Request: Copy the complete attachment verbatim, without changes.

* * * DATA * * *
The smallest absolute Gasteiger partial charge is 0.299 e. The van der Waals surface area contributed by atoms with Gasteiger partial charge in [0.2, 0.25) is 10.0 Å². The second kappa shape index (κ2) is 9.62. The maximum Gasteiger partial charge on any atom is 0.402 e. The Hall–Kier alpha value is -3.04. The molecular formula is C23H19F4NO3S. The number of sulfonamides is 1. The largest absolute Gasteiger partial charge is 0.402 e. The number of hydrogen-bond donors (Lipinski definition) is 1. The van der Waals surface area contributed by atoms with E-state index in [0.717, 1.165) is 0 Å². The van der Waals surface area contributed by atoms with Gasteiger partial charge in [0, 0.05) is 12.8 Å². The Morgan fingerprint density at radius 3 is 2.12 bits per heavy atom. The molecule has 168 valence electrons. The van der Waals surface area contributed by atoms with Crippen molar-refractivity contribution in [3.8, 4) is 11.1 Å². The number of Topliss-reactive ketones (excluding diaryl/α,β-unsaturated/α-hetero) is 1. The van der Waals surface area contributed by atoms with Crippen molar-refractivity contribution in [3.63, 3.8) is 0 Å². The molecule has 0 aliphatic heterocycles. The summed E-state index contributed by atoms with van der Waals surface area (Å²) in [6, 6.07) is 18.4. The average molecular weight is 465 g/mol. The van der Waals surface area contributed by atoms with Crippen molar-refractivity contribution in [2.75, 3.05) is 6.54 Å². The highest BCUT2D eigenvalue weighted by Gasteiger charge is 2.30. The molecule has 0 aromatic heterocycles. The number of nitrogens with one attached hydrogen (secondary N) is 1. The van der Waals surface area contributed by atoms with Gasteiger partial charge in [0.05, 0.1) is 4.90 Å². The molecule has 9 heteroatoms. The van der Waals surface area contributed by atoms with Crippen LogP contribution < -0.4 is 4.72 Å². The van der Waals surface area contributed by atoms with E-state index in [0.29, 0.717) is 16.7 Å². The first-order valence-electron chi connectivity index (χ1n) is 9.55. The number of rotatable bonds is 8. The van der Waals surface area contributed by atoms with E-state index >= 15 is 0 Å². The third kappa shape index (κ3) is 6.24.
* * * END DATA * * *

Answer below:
The smallest absolute Gasteiger partial charge is 0.299 e. The van der Waals surface area contributed by atoms with Gasteiger partial charge in [0.2, 0.25) is 10.0 Å². The second kappa shape index (κ2) is 9.62. The maximum Gasteiger partial charge on any atom is 0.402 e. The Hall–Kier alpha value is -3.04. The molecular formula is C23H19F4NO3S. The number of sulfonamides is 1. The largest absolute Gasteiger partial charge is 0.402 e. The number of hydrogen-bond donors (Lipinski definition) is 1. The van der Waals surface area contributed by atoms with E-state index in [0.717, 1.165) is 0 Å². The van der Waals surface area contributed by atoms with Gasteiger partial charge in [0, 0.05) is 12.8 Å². The Morgan fingerprint density at radius 3 is 2.12 bits per heavy atom. The molecule has 168 valence electrons. The van der Waals surface area contributed by atoms with Crippen molar-refractivity contribution in [3.8, 4) is 11.1 Å². The number of Topliss-reactive ketones (excluding diaryl/α,β-unsaturated/α-hetero) is 1. The van der Waals surface area contributed by atoms with Crippen molar-refractivity contribution in [3.63, 3.8) is 0 Å². The molecule has 0 aliphatic heterocycles. The summed E-state index contributed by atoms with van der Waals surface area (Å²) in [6, 6.07) is 18.4. The average molecular weight is 465 g/mol. The van der Waals surface area contributed by atoms with Crippen molar-refractivity contribution in [2.75, 3.05) is 6.54 Å². The highest BCUT2D eigenvalue weighted by Gasteiger charge is 2.30. The molecule has 0 aromatic heterocycles. The number of nitrogens with one attached hydrogen (secondary N) is 1. The van der Waals surface area contributed by atoms with Gasteiger partial charge in [0.05, 0.1) is 4.90 Å². The molecule has 9 heteroatoms. The van der Waals surface area contributed by atoms with Crippen LogP contribution < -0.4 is 4.72 Å². The van der Waals surface area contributed by atoms with E-state index in [0.29, 0.717) is 16.7 Å². The first-order valence-electron chi connectivity index (χ1n) is 9.55. The number of rotatable bonds is 8. The van der Waals surface area contributed by atoms with E-state index >= 15 is 0 Å². The third kappa shape index (κ3) is 6.24.